In turn, teachers leaving the classroom has become a serious concern. A staggering number of educators—55%—admit they’re thinking about exiting the teaching profession earlier than they had anticipated, according to recent survey results from the NEA. This percentage is higher for Black and Hispanic teachers who are already underrepresented in their field, as noted by a Pew Research Center article on diversity among public school educators.
[READ MORE: “Teacher burnout also impacts students. Here’s how.”]
Reframing teacher burnout solutions: Adopting a holistic approach
Of course, preventing teacher burnout among educators will require a mindful, dynamic, and empathetic approach.
Addressing teacher burnout requires more than encouraging resilience or telling them to pencil in time for self-care. Giving this kind of advice alone could convey the idea that burnout is a personal problem—and that those who experience it simply aren’t resilient enough to push onward and upward. However, we know this is rarely the case. Rather than tying teacher burnout back to the individuals experiencing it, leaders should reframe it as a wider systemic issue.
In addition, viewing burnout as a symptom to treat will only go so far. District leaders must address the root causes of burnout so educators can truly thrive.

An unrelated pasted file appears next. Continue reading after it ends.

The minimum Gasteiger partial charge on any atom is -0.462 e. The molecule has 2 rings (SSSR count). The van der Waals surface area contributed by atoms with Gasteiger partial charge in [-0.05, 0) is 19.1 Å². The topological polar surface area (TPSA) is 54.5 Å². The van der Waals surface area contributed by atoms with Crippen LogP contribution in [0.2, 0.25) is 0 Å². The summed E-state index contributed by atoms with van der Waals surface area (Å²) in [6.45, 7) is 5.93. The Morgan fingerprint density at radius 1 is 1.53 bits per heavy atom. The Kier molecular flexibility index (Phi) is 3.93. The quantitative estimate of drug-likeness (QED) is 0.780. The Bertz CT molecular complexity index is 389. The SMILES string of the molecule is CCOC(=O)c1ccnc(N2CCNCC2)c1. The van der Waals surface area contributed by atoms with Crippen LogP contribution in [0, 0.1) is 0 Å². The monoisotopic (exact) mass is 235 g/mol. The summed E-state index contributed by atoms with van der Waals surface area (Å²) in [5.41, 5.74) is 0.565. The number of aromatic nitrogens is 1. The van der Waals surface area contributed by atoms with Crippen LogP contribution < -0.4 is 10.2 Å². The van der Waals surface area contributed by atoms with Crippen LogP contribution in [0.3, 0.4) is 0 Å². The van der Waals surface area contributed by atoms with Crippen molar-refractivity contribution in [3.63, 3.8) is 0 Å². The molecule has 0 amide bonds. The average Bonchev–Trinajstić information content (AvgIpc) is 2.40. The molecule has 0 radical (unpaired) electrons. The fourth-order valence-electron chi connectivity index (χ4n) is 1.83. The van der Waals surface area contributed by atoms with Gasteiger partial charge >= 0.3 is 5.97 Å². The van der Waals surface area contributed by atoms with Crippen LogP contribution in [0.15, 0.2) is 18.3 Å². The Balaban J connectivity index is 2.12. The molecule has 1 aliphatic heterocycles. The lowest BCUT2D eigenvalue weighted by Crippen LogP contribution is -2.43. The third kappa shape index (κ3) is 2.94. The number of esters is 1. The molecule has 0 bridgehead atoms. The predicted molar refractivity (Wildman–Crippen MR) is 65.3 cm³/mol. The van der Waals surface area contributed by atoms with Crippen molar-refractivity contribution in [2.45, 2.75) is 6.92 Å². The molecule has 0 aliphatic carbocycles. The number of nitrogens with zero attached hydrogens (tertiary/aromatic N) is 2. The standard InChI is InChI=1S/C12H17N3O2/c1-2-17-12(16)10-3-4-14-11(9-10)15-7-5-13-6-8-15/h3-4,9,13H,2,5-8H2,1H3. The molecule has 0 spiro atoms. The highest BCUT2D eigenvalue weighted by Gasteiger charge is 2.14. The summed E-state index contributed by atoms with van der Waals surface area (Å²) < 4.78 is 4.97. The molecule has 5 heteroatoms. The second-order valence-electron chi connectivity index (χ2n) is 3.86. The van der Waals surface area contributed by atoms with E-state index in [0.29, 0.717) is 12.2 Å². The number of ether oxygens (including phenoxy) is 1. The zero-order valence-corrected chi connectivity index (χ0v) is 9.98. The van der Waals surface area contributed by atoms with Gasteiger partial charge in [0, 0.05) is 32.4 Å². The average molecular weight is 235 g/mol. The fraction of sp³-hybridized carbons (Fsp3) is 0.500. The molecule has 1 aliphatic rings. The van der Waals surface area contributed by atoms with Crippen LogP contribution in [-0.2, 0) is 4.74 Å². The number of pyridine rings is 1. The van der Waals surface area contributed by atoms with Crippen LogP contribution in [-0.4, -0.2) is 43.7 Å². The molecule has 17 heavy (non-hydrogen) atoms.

Pointers for district leaders on how to prevent teacher burnout
Advice abounds on how to avoid teacher burnout, both for educators themselves and the district administrators guiding them. However, there’s no single solution for an issue that is systemic at its core—and a combination of tactics might be more likely to succeed.
A Brookings Institution article on teacher stress and burnout suggests a wider “two-pronged approach” that emphasizes both individual and organizational shifts. The following pointers incorporate elements of both types, and they could be a solid starting point for district leaders trying to understand how to recover from teacher burnout most effectively.
1. Open up opportunities for teachers to learn from their peers—or dedicated coaches
Providing dedicated time to learn from peers or coaches could be a particularly powerful way to shore up educators’ skills and keep burnout at bay.
According to a study on collaboration among U.S. educators by the RAND Corporation, collaboration is a key component of keeping their skills sharp. The study’s authors state that collaborative activities “can provide opportunities for teachers to engage in informal mentoring.” Likewise, they can help teachers experience and learn about instructional approaches they might not be familiar with already “and co-construct understandings of policies and practices.”